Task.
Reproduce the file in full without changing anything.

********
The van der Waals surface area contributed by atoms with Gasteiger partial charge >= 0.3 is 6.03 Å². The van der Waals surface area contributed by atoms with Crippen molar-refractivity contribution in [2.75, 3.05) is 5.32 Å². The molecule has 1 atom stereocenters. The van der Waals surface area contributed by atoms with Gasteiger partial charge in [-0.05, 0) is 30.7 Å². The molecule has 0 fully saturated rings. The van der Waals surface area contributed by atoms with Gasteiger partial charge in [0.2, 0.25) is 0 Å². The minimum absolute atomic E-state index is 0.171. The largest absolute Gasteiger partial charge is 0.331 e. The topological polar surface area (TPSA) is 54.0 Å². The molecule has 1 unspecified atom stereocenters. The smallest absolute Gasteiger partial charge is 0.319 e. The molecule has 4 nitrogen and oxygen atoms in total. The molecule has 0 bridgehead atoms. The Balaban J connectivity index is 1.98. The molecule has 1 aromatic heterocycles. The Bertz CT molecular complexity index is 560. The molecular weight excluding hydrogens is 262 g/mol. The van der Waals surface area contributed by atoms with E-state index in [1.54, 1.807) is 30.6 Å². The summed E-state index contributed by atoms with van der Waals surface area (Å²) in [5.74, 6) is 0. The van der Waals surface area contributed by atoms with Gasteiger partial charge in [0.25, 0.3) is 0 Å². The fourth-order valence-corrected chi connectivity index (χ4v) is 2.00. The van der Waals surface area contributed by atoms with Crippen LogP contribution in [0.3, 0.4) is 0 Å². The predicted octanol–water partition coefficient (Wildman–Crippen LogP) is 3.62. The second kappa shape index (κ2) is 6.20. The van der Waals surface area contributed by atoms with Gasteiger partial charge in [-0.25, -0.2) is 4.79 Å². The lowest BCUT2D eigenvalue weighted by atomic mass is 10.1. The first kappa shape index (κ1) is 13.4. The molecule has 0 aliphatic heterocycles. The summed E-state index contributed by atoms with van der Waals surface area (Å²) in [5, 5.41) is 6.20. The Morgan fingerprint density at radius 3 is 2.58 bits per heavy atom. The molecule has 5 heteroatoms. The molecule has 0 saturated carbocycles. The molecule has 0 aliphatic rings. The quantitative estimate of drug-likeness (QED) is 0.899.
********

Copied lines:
The van der Waals surface area contributed by atoms with Gasteiger partial charge >= 0.3 is 6.03 Å². The van der Waals surface area contributed by atoms with Crippen molar-refractivity contribution in [2.75, 3.05) is 5.32 Å². The molecule has 1 atom stereocenters. The van der Waals surface area contributed by atoms with Gasteiger partial charge in [-0.05, 0) is 30.7 Å². The molecule has 0 fully saturated rings. The van der Waals surface area contributed by atoms with Gasteiger partial charge in [0.2, 0.25) is 0 Å². The minimum absolute atomic E-state index is 0.171. The largest absolute Gasteiger partial charge is 0.331 e. The topological polar surface area (TPSA) is 54.0 Å². The molecule has 1 unspecified atom stereocenters. The smallest absolute Gasteiger partial charge is 0.319 e. The molecule has 4 nitrogen and oxygen atoms in total. The molecule has 0 bridgehead atoms. The Balaban J connectivity index is 1.98. The molecule has 1 aromatic heterocycles. The Bertz CT molecular complexity index is 560. The molecular weight excluding hydrogens is 262 g/mol. The van der Waals surface area contributed by atoms with E-state index in [1.54, 1.807) is 30.6 Å². The summed E-state index contributed by atoms with van der Waals surface area (Å²) in [5.74, 6) is 0. The van der Waals surface area contributed by atoms with Gasteiger partial charge in [0.25, 0.3) is 0 Å². The fourth-order valence-corrected chi connectivity index (χ4v) is 2.00. The van der Waals surface area contributed by atoms with Crippen LogP contribution in [0.3, 0.4) is 0 Å². The predicted octanol–water partition coefficient (Wildman–Crippen LogP) is 3.62. The second kappa shape index (κ2) is 6.20. The van der Waals surface area contributed by atoms with Gasteiger partial charge in [-0.25, -0.2) is 4.79 Å². The lowest BCUT2D eigenvalue weighted by atomic mass is 10.1. The first kappa shape index (κ1) is 13.4. The molecule has 0 aliphatic heterocycles. The summed E-state index contributed by atoms with van der Waals surface area (Å²) in [5, 5.41) is 6.20. The Morgan fingerprint density at radius 3 is 2.58 bits per heavy atom. The molecule has 5 heteroatoms. The molecule has 0 saturated carbocycles. The molecule has 0 aliphatic rings. The quantitative estimate of drug-likeness (QED) is 0.899.